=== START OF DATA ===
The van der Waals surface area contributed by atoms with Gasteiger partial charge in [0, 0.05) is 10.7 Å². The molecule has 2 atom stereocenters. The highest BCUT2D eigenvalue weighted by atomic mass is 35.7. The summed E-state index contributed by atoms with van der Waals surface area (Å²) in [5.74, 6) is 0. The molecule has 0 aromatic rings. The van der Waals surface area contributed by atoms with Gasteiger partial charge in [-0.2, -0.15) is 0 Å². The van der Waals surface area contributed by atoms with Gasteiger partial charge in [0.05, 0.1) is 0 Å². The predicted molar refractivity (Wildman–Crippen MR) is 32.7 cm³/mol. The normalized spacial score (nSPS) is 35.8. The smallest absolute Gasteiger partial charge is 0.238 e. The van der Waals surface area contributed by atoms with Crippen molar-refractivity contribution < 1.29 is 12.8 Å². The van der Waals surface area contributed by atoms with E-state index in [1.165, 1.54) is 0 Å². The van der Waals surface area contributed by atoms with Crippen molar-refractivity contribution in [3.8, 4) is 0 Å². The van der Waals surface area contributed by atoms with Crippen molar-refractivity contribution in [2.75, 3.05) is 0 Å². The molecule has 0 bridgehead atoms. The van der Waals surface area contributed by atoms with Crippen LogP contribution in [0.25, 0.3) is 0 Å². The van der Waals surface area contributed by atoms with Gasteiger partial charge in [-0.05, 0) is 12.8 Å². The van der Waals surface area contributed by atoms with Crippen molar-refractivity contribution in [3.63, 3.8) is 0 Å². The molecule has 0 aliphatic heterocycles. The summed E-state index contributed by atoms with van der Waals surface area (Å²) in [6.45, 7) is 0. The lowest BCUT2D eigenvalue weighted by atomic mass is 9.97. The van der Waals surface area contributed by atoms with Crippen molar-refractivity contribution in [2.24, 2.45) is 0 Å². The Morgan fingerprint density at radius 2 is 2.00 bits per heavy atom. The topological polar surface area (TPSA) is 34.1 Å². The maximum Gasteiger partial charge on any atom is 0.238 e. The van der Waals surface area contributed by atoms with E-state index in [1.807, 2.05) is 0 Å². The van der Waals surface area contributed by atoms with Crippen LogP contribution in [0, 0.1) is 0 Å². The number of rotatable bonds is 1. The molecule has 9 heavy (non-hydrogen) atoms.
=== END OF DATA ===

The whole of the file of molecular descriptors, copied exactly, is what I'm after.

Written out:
The van der Waals surface area contributed by atoms with Gasteiger partial charge in [0, 0.05) is 10.7 Å². The molecule has 2 atom stereocenters. The highest BCUT2D eigenvalue weighted by atomic mass is 35.7. The summed E-state index contributed by atoms with van der Waals surface area (Å²) in [5.74, 6) is 0. The molecule has 0 aromatic rings. The van der Waals surface area contributed by atoms with Gasteiger partial charge in [-0.2, -0.15) is 0 Å². The van der Waals surface area contributed by atoms with Gasteiger partial charge in [0.05, 0.1) is 0 Å². The predicted molar refractivity (Wildman–Crippen MR) is 32.7 cm³/mol. The normalized spacial score (nSPS) is 35.8. The smallest absolute Gasteiger partial charge is 0.238 e. The van der Waals surface area contributed by atoms with Crippen molar-refractivity contribution < 1.29 is 12.8 Å². The van der Waals surface area contributed by atoms with E-state index in [1.165, 1.54) is 0 Å². The van der Waals surface area contributed by atoms with Crippen molar-refractivity contribution in [3.8, 4) is 0 Å². The van der Waals surface area contributed by atoms with Crippen molar-refractivity contribution in [2.75, 3.05) is 0 Å². The molecule has 0 bridgehead atoms. The van der Waals surface area contributed by atoms with Crippen LogP contribution in [0.25, 0.3) is 0 Å². The van der Waals surface area contributed by atoms with Gasteiger partial charge in [-0.05, 0) is 12.8 Å². The van der Waals surface area contributed by atoms with Crippen molar-refractivity contribution in [3.63, 3.8) is 0 Å². The molecule has 0 aliphatic heterocycles. The summed E-state index contributed by atoms with van der Waals surface area (Å²) in [6.45, 7) is 0. The lowest BCUT2D eigenvalue weighted by atomic mass is 9.97. The van der Waals surface area contributed by atoms with Crippen molar-refractivity contribution in [2.24, 2.45) is 0 Å². The Morgan fingerprint density at radius 2 is 2.00 bits per heavy atom. The topological polar surface area (TPSA) is 34.1 Å². The maximum Gasteiger partial charge on any atom is 0.238 e. The van der Waals surface area contributed by atoms with E-state index in [1.807, 2.05) is 0 Å². The van der Waals surface area contributed by atoms with Crippen LogP contribution in [0, 0.1) is 0 Å². The number of rotatable bonds is 1. The molecule has 9 heavy (non-hydrogen) atoms.